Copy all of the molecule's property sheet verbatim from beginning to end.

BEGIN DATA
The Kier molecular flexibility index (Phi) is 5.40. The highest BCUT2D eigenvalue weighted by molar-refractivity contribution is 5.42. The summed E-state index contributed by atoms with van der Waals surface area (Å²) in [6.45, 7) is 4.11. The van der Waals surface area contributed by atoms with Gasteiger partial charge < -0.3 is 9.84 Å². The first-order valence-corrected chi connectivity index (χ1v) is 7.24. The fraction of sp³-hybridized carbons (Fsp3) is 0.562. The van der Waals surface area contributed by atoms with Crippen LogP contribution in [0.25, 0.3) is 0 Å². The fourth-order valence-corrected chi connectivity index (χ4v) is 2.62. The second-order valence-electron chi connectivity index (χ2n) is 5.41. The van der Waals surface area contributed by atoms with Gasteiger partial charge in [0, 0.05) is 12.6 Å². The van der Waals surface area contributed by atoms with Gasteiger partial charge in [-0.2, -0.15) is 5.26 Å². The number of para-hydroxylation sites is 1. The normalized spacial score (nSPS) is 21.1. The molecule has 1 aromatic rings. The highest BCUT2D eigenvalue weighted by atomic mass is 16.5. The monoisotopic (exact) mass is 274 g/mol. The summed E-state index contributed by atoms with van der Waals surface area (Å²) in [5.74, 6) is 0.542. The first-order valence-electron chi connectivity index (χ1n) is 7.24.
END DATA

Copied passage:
The Kier molecular flexibility index (Phi) is 5.40. The highest BCUT2D eigenvalue weighted by molar-refractivity contribution is 5.42. The summed E-state index contributed by atoms with van der Waals surface area (Å²) in [6.45, 7) is 4.11. The van der Waals surface area contributed by atoms with Gasteiger partial charge < -0.3 is 9.84 Å². The first-order valence-corrected chi connectivity index (χ1v) is 7.24. The fraction of sp³-hybridized carbons (Fsp3) is 0.562. The van der Waals surface area contributed by atoms with Crippen LogP contribution in [0.25, 0.3) is 0 Å². The fourth-order valence-corrected chi connectivity index (χ4v) is 2.62. The second-order valence-electron chi connectivity index (χ2n) is 5.41. The van der Waals surface area contributed by atoms with Gasteiger partial charge in [0, 0.05) is 12.6 Å². The van der Waals surface area contributed by atoms with Gasteiger partial charge in [-0.2, -0.15) is 5.26 Å². The number of para-hydroxylation sites is 1. The normalized spacial score (nSPS) is 21.1. The molecule has 1 aromatic rings. The highest BCUT2D eigenvalue weighted by atomic mass is 16.5. The monoisotopic (exact) mass is 274 g/mol. The summed E-state index contributed by atoms with van der Waals surface area (Å²) in [5.74, 6) is 0.542. The first-order valence-electron chi connectivity index (χ1n) is 7.24.